- 24 pbw whole wheat flour (not self rising)
- 8 pbw calcium carbonate with vitamin D3
- 4 pbw brewer's yeast (Not baker's yeast).
- 3 pbw soy powder
- 1 pbw paprika (this is to provide beta carotene)
The ‘pbw’ stands for parts by weight, whatever that weight may be. Think of this formula as a table of ratios. For instance, if you begin with 24 tablespoons of whole wheat, you would add 8 tablespoons of calcium carbonate and so forth. So for every unit of whole wheat flour, you would add 1/3 as much of the same unit of calcium powder and so forth. Place your feeder insects onto this feed for 24 hours at least and then release the needed number into your scorpion’s habitat. Be sure to add kale and shredded carrots to the feeder meal from time to time to supply those vegetable based nutrients to your pet as well as protein and calcium.
As a change from crickets, mealworms, superworms, and roaches can be fed. Larger scorpions can even be given pinkie mice, although it is probably not necessary. Pinkie mice fed once every couple of weeks can help ensure proper nutrition, but there are other means of doing this as well. Correct nutrition and hydration is actually relatively easy for these pets, one just needs to keep a sensible eye out for emerging problems, such as incipient dehydration, one of the more common problems the beginning keeper encounters.
The easiest way to keep your pet well hydrated and keep the humidity up in an enclosure is to add a water dish. A large, open dish will allow water to slowly evaporate, raising the humidity inside the enclosure as long as it isn’t overly vented. It will also, obviously, serve as a drinking source for a parched scorpion.
Shriveled Abdomen - Is my Emperor Scorpion Dehydrated?
Although your scorpion may seldom be seen drinking, they will occasionally need to supplement their bodily fluids with more water than can be derived just from their food items. Not seeing your pet drinking is not cause for concern, however, a shriveled abdomen is. The scorpion should be offered food and water immediately. If the animal is severally dehydrated, more extreme measures are called for.
The scorpion will need to be placed in a plastic cup with a lid with a few pin holes poked into it. A paper towel liberally moistened with warm water should be folded and mashed into the bottom of the cup. It should be so damp that there is a tiny bit of standing water, less than 1/8 inch deep. Gently place the scorpion inside and secure the lid. Place the container in a warm area just a bit above room temperature (upper 70s to mid-80s) is helpful. A mildly dehydrated scorpion will often recover within 24 hours, but a couple of days might be necessary. Having a second clean container ready to move the scorpion into if the towel becomes dry or dirty is a good idea.
Check on the scorpion a couple of times a day and move her to that clean container if needed. All water, whether in a water bowl, a mister or an emergency moisture regime should be dechlorinated, non-distilled water. Care should be given when selecting the water bowl. Scorpions can and will drown in one that is even a little too deep. Even though they don’t need to be fed every day, water bowl management is something that should be attended to every day.
Cleaning the Habitat
Scorpions are not messy pets. They excrete a quick-drying fluid that has virtually no smell or mess.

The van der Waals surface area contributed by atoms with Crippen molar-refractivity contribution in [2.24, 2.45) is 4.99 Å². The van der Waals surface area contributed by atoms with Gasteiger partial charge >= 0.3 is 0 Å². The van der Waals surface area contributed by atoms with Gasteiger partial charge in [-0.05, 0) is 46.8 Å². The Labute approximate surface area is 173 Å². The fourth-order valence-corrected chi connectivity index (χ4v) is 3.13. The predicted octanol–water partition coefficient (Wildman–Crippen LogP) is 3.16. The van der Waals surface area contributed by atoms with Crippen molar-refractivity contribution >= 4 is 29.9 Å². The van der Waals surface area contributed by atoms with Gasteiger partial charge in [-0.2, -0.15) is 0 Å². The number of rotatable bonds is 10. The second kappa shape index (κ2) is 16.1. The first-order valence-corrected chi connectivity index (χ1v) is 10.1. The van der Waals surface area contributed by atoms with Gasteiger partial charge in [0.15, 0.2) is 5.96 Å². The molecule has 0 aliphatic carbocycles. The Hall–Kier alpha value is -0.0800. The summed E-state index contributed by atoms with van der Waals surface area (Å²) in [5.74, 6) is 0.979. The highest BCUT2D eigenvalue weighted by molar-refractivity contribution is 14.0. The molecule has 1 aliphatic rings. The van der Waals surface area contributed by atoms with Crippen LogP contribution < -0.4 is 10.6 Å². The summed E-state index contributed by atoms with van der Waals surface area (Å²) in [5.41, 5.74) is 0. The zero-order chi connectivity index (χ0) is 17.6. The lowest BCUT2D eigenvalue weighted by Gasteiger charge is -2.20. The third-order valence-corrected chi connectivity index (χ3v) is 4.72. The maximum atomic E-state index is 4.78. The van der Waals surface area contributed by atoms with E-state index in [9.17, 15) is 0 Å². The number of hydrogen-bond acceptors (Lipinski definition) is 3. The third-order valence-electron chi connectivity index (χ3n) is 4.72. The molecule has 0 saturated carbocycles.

You should clean your scorpion’s cage whenever it looks like it is needed, which shouldn’t be very often. The only item that needs to be cleaned regularly is the water dish to prevent it from becoming moldy or fouled by an insect that drowns.
Transport your pet scorpion to a secure holding container before beginning to clean the tank. Then…
- Remove any cricket parts from the tank,
- Wash the inside and outside of the tank with soap and water, rinse thoroughly,
- Spray with 10% bleach solution,
- Spray again with distilled water, allow to dry for 3 hours,
- Replace the old substrate with new,
- Sterilize water dish, and fill with dechlorinated water,
- Sterilize and replace water dish pebbles needed to make sure a thirsty scorpion doesn’t fall into its dish and drown.
Common Health Problems
A frequent problem with scorpions is dehydration. If it's lethargic or has a shriveled appearance, this may be a sign that your emperor scorpion is not getting enough water. Usually, increasing the humidity in its enclosure as a first step will yield positive results.
From birth, scorpions molt or shed their exoskeleton six times until reaching adulthood, roughly 3 years of age. Molting is normal and expected. A few days before a molt, the scorpion may hide, remain inactive, and not feed. If you notice its outer shell beginning to crack, it is likely molting. Remove any visible, living insects in the cage or other cage mates. It is vulnerable to attacks, including insect bites for 3 days after the skin has shed. Also, increase the cage humidity.
Once it starts molting, it takes about a half-day to shed its skin and then a week for the new outer layer to harden. Do not feed the scorpion during that time. Incomplete molts can be a life-threatening situation. Legs can be lost in the process. If the first molt seems difficult, the owner may want to provide a moist hide where the humidity can be held at 85-90% during the process.
Other than injuries to the exoskeleton, which are rare, scorpions are very disease resistant. One note of caution on injuries is loss of hemolymph, the equivalent of blood. Low pressure within the animals body will effect mobility, which may discourage movement toward the water bowl, the very thing that the animal needs access immediately to replace fluids. An injured scorpion may need water brough to him/her. The injury can be sealed with petroleum jelly if it is small, super glue if the injury is large and oozing freely.
Good husbandry will ensure that these interesting and conversation worthy pets are with you for many years of ohhs and ahhs (and shrieks from those friends with arachnophobia).